According to the Dalai Lama, honesty and self-confidence are closely linked. Think about that for a moment.
He says in his book ‘The Art of Happiness’:
The more honest you are, the more open, the less fear you will have, because there’s no anxiety about being exposed or revealed to others. So, I think that the more honest you are, the more self-confident you will be…
He goes on to discuss being honest about one’s limitations. He touches on the topic of miracles as he discusses confidence:
However, for me to realize that I cannot perform miracles–that does not lead to loss of confidence, because I never believed myself to have that capacity in the first place. I don’t expect myself to be able to perform functions like the fully enlightened Buddhas–to be able to know everything, perceive everything, or do the right thing at any and all times. So when people come to me and ask me to heal them or perform a miracle or something like that, instead of making me feel a lack of confidence, it just makes me feel quite awkward.
Think about how nervous and agitated people are when they’re hiding something. Think about the things you hide from others and possible even yourself. Now, think about letting go of them, one by one. Vices, addictions, skeletons in the closet, perhaps. Think of the confidence boost you’d receive if you could conquer one of those.
First, take it easy on yourself. Don’t judge yourself. Don’t beat yourself up over your mistakes. That just compounds the problem. Don’t worry.
The Dalai Lama on worry:
If the situation or problem is such that it can be remedied, then there is no need to worry about it. In other words, if there is a solution or a way out of the difficulty, then one needn’t be overwhelmed by it. The appropriate action is to seek its solution. It is more sensible to spend the energy focusing on the solution rather than worrying about the problem. Alternatively, if there is no way out, no solution, no possibility of resolution, then there is also no point in being worried about it, because you can’t do anything about it anyway. In that case, the sooner you accept this fact, the easier it will be on you. This formula, of course, implies directly confronting the problem. Otherwise you won’t be able to find out whether or not there is a resolution to the problem.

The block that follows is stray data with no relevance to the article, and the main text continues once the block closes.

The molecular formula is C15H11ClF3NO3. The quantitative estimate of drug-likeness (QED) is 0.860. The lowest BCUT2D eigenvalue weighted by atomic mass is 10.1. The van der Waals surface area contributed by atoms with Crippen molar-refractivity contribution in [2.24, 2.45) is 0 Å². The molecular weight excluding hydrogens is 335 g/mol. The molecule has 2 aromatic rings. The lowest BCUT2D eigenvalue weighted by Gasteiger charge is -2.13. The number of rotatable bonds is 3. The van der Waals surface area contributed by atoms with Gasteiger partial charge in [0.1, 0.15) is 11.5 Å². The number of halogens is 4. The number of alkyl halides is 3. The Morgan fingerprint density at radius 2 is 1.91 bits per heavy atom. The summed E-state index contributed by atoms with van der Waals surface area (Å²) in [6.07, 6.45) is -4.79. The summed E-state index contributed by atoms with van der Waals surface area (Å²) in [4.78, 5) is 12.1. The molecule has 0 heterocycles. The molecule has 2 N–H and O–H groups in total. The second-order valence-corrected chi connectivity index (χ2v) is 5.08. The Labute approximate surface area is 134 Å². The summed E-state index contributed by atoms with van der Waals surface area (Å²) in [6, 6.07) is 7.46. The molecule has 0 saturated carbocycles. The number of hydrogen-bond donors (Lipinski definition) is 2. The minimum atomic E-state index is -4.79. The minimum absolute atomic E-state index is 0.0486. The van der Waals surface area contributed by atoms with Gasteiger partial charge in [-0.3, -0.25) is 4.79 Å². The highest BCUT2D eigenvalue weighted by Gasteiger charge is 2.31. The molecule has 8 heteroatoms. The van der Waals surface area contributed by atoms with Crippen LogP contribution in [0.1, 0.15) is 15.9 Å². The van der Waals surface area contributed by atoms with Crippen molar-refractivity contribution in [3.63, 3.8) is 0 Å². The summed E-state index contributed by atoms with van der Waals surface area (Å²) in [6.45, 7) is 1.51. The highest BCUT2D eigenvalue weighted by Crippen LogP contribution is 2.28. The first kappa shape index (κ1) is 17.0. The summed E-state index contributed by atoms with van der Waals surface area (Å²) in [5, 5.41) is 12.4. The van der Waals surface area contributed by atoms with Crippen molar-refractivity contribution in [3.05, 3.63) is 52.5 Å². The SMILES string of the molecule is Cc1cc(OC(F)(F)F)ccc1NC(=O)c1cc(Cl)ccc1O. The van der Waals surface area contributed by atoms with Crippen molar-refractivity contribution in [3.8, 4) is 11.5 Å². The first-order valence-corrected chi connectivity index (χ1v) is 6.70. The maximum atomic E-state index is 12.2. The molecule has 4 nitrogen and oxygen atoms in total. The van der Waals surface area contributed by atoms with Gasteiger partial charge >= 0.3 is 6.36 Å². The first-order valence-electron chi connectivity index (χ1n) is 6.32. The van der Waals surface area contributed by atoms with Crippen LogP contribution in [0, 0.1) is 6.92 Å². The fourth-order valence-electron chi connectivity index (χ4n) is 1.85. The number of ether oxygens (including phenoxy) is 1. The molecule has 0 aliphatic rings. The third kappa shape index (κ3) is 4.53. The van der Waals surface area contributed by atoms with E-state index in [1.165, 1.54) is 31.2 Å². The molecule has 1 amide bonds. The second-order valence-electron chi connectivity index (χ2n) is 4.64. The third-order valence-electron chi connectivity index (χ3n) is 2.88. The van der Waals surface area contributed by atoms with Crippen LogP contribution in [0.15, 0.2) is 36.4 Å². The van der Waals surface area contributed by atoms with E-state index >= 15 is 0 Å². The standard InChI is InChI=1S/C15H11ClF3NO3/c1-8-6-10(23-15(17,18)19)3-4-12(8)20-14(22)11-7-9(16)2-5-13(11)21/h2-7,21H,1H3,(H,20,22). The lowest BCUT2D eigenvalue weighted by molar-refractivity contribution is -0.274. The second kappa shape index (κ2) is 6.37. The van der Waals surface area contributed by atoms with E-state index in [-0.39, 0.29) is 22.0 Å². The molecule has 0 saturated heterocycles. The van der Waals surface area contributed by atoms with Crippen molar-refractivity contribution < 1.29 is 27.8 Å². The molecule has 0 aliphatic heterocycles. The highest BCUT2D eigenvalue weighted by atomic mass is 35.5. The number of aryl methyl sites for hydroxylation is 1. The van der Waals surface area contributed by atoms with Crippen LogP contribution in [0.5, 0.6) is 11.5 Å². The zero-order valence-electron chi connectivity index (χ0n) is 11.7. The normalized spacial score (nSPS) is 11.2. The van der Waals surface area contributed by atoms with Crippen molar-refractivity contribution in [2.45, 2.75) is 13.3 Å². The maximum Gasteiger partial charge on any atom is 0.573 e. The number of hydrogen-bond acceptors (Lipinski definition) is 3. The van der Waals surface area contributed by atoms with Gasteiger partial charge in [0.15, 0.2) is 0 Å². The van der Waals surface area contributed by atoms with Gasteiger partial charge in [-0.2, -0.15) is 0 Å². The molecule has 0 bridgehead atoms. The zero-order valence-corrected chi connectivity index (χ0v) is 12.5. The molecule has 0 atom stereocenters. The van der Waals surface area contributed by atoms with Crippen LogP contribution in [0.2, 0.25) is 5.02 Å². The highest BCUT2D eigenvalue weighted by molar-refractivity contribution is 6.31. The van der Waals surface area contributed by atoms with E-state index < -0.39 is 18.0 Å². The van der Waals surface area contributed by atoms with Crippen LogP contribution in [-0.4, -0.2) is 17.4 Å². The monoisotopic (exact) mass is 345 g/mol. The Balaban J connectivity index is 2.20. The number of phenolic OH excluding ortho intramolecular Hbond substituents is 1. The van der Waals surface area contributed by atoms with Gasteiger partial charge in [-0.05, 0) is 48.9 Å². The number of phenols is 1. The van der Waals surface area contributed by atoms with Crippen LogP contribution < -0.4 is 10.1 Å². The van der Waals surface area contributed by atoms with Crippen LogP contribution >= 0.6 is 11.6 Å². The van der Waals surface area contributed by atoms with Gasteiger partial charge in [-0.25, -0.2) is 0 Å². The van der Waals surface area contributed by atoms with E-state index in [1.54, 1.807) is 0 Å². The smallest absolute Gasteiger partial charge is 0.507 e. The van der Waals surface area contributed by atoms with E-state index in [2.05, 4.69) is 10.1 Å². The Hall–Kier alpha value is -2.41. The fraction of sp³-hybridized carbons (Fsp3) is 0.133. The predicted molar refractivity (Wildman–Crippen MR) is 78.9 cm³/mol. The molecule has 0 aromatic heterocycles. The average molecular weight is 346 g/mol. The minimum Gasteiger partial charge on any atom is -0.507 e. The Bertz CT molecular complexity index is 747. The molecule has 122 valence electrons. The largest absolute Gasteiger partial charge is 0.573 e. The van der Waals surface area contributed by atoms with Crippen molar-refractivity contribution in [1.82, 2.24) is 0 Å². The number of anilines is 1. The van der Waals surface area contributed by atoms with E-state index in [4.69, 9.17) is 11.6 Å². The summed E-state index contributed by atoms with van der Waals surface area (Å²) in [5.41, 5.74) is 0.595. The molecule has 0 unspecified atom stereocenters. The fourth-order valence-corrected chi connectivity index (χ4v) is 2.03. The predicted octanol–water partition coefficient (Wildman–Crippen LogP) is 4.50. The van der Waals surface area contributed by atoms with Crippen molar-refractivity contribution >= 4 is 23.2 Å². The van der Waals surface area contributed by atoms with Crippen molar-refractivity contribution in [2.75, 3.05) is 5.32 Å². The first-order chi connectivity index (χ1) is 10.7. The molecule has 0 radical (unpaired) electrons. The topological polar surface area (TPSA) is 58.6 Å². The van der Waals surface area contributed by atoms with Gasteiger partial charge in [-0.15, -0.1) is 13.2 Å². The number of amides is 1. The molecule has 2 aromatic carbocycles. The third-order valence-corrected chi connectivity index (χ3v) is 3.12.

Perspective often helps. Think about all of those suffering in the world. Think of the suffering children, AIDS orphans, for example. Most of our troubles pale beside theirs. We all have troubles and we all have things in our lives we regret. Including the Dalai Lama:
…there was one older monk who lived as a hermit. He used to come to see me to receive teachings, although I think he was actually more accomplished than I and came to me as a sort of formality. Anyway, he came to me one day and asked me about doing a certain high-level esoteric practice. I remarked in a casual way that this would be a difficult practice and perhaps would be better undertaken by someone who was younger, that traditionally it was a practice that should be started in one’s midteens. I later found out that the monk had killed himself in order to be reborn in a younger body to more effectively undertake the practice….
The Dalai Lama still lives with that regret:
But even thought that feeling of regret is still there, it isn’t associated with a feeling of heaviness or a quality of pulling me back. It would not be helpful to anyone if I let that feeling of regret weigh me down, be simply a source of discouragement and depression with no purpose, or interfere with going on with my life to the best of my ability.
And finally, build daily practice into your life. As you can gain confidence from honesty, so can you from setting goals and acheiving them. Set a small goal, say of ten minutes a day. Schedule it into your daily routine. This will also begin to provide a calming foundation for the rest of your life.